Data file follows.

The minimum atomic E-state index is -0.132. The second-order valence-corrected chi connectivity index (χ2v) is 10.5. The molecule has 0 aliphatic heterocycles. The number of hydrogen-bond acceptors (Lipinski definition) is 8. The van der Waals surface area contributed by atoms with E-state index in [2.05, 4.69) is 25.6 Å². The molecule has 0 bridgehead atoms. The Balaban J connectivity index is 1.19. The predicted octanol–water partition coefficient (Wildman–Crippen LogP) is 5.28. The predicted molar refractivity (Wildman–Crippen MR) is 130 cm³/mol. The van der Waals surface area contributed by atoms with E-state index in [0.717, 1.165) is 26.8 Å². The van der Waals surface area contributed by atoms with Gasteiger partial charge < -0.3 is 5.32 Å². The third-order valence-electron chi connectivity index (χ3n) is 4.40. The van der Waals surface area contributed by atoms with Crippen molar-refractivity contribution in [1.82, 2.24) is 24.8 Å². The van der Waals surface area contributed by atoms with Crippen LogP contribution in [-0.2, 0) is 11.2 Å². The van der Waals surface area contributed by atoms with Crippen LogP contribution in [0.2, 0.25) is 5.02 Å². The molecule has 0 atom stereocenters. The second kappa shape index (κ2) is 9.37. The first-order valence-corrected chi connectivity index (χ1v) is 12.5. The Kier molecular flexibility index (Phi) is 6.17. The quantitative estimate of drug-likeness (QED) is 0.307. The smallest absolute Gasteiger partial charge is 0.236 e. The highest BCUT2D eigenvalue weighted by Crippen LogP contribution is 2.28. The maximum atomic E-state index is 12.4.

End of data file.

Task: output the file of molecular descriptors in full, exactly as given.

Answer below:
The minimum atomic E-state index is -0.132. The second-order valence-corrected chi connectivity index (χ2v) is 10.5. The molecule has 0 aliphatic heterocycles. The number of hydrogen-bond acceptors (Lipinski definition) is 8. The van der Waals surface area contributed by atoms with E-state index in [2.05, 4.69) is 25.6 Å². The molecule has 0 bridgehead atoms. The Balaban J connectivity index is 1.19. The predicted octanol–water partition coefficient (Wildman–Crippen LogP) is 5.28. The predicted molar refractivity (Wildman–Crippen MR) is 130 cm³/mol. The van der Waals surface area contributed by atoms with E-state index in [0.717, 1.165) is 26.8 Å². The van der Waals surface area contributed by atoms with Gasteiger partial charge < -0.3 is 5.32 Å². The third-order valence-electron chi connectivity index (χ3n) is 4.40. The van der Waals surface area contributed by atoms with Crippen molar-refractivity contribution in [1.82, 2.24) is 24.8 Å². The van der Waals surface area contributed by atoms with Crippen LogP contribution in [-0.2, 0) is 11.2 Å². The van der Waals surface area contributed by atoms with Crippen LogP contribution in [0.2, 0.25) is 5.02 Å². The molecule has 0 atom stereocenters. The second kappa shape index (κ2) is 9.37. The first-order valence-corrected chi connectivity index (χ1v) is 12.5. The Kier molecular flexibility index (Phi) is 6.17. The quantitative estimate of drug-likeness (QED) is 0.307. The smallest absolute Gasteiger partial charge is 0.236 e. The highest BCUT2D eigenvalue weighted by Crippen LogP contribution is 2.28. The maximum atomic E-state index is 12.4.